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MP Sorenson has busy fall session



    It has been a busy fall in Ottawa for MP Kevin Sorenson. As Minister of State for Finance he has been part of some major announcements in regards to tax changes, however Canada’s response to the crisis in Iraq has dominated parliament.
    There was vigorous debate in the House of Commons last week as to Canada’s response to the aggression of the Islamic State of Iraq and Al-ASham (ISIS). In the end, the government passed a motion that allows Canadian CF 18's to undertake air strikes to curb the group.
    Sorenson said he has heard support from the area for this decision.
    “The calls heard in my constituency offices are saying they can watch a beheading on the Internet if they want. The media is telling these stories and showing what ISIS is doing,” said Sorensen. “They (ISIS) have moved into a big territory in Iraq and Syria and are coming up against Turkey. It is really like a rouge caliphate that has said ‘we are the government and we’re taking over.’”
    “We believe we need to respond and we need to respond with our allies. We are committed not to put boots on the ground, but to do part of this overall strategy. We have been asked to do air strikes.”
    He says Canada’s commitment does go beyond simply air strikes.
  “We are going to have some refueling capacity and there will be a few other things we may end up doing on maintenance and reconnaissance flights,” he said.
  “We want to stand up and by far the majority of people are thanking us for it.”
  Amid the talk of air strikes, the government last week also made a significant announcement in regards to a tax break for families.
 Prime Minister Harper announced the intention of the government to double the Children’s Fitness Tax Credit.
    “The Prime Minister always asks questions with any kind of tax change, like ‘how does this affect families?’ One of the things that has been a pleasant surprise is his focus on families and delivering for them,” said Sorenson. "Doubling the fitness tax credit is certainly going to be a help for families.”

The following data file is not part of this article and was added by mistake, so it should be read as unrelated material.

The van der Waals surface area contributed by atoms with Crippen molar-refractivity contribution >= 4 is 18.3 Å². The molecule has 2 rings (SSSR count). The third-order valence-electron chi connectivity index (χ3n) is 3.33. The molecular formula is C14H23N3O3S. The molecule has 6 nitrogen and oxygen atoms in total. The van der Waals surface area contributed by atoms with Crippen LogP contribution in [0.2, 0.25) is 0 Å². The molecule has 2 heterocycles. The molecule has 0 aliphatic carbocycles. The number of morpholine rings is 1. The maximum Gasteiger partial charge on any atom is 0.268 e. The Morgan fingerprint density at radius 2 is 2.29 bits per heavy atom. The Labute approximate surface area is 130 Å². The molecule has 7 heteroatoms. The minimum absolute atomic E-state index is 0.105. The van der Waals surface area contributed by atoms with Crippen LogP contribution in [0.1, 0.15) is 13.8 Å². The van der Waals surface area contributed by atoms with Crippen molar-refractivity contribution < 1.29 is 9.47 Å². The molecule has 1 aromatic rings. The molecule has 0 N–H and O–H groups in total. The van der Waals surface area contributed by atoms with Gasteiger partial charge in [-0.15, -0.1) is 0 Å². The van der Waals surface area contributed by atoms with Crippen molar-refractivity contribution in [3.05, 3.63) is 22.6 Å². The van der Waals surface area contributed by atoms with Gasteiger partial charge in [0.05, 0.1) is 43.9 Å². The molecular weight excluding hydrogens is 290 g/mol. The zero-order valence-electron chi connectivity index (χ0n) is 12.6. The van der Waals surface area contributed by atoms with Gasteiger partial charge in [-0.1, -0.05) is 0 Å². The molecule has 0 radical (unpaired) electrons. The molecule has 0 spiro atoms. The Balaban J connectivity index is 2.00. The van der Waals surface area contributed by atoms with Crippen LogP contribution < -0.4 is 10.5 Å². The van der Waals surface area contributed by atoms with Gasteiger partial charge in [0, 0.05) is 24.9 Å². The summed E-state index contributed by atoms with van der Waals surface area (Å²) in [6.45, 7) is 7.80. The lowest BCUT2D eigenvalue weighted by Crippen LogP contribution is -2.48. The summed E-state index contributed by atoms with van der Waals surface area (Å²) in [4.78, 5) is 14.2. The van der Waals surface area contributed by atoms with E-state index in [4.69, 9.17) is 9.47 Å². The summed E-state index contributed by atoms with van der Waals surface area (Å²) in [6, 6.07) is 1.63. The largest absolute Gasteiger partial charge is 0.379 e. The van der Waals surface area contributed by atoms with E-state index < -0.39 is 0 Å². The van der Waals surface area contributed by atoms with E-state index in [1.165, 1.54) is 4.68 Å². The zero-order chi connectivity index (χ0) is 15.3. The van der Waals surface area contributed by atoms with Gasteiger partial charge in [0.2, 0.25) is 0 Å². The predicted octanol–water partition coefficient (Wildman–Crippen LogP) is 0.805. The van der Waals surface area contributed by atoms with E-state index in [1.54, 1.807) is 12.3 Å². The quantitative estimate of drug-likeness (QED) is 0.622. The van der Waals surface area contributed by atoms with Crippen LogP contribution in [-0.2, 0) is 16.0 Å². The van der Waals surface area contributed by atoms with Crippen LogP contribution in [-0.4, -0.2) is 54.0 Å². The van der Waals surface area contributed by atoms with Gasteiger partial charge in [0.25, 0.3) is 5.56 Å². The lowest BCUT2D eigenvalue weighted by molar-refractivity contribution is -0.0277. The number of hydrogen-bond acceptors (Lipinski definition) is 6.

The Children’s Fitness Tax Credit was first in place in 2006. When the changes are implemented, the credit will go up to $1,000. They expect the enhancements to benefit 850,000 families.
    “Parents know that regular exercise is a key part of their children’s development and gets them started on a lifetime of healthy, active living. Our Government recognizes the impact that expenses for sports activities can have on families, particularly those with lower incomes. That is why we are following through on our promise to enhance this tax credit by doubling the maximum amount and making it refundable,” said Harper upon the announcement.
     Sorenson says there are many benefits to encouraging activity.
    “We know it is going to fight obesity, and keep health care costs low,” he said.
    The change does not extend to the Children’s Art Tax Credit.
 This announcement came weeks after Sorenson announced a plan to lower EI premiums for small businesses.
    The Small Business Job Credit lowers the current legislated rate that small business pays EI benefits from $1.88 to $1.60 per $100 of insurable earnings.  He explains the EI fund has increased significantly over the last few years.
    “Now it (EI Fund) is coming to surplus, so now we want to lower it for small and medium sized businesses,” he said.
    Harper was back in his riding for the Thanksgiving Holiday. While next week there is a break, he will be speaking in Winnipeg, Brandon, Prince Albert, and Melfort.

Cervis Equipment completes acquisition of Evergreen Equipment


Cervus Equipment Corp.announced that it has completed its acquisition of 100 per cent of the shares of Evergreen Equipment Ltd. (“Evergreen”).
With this acquisition, Evergreen Equipment will be rebranded to Cervus Equipment.
“This acquisition demonstrates Cervus’ ability to continue to grow its agricultural business in Western
Canada in partnership with John Deere,” said Graham Drake, President and CEO of Cervus. “As
Evergreen’s business operations are similar to Cervus’ and its dealerships are adjacent to our existing John
Deere locations, we expect a smooth integration. For the past 70 years, Evergreen has grown a strong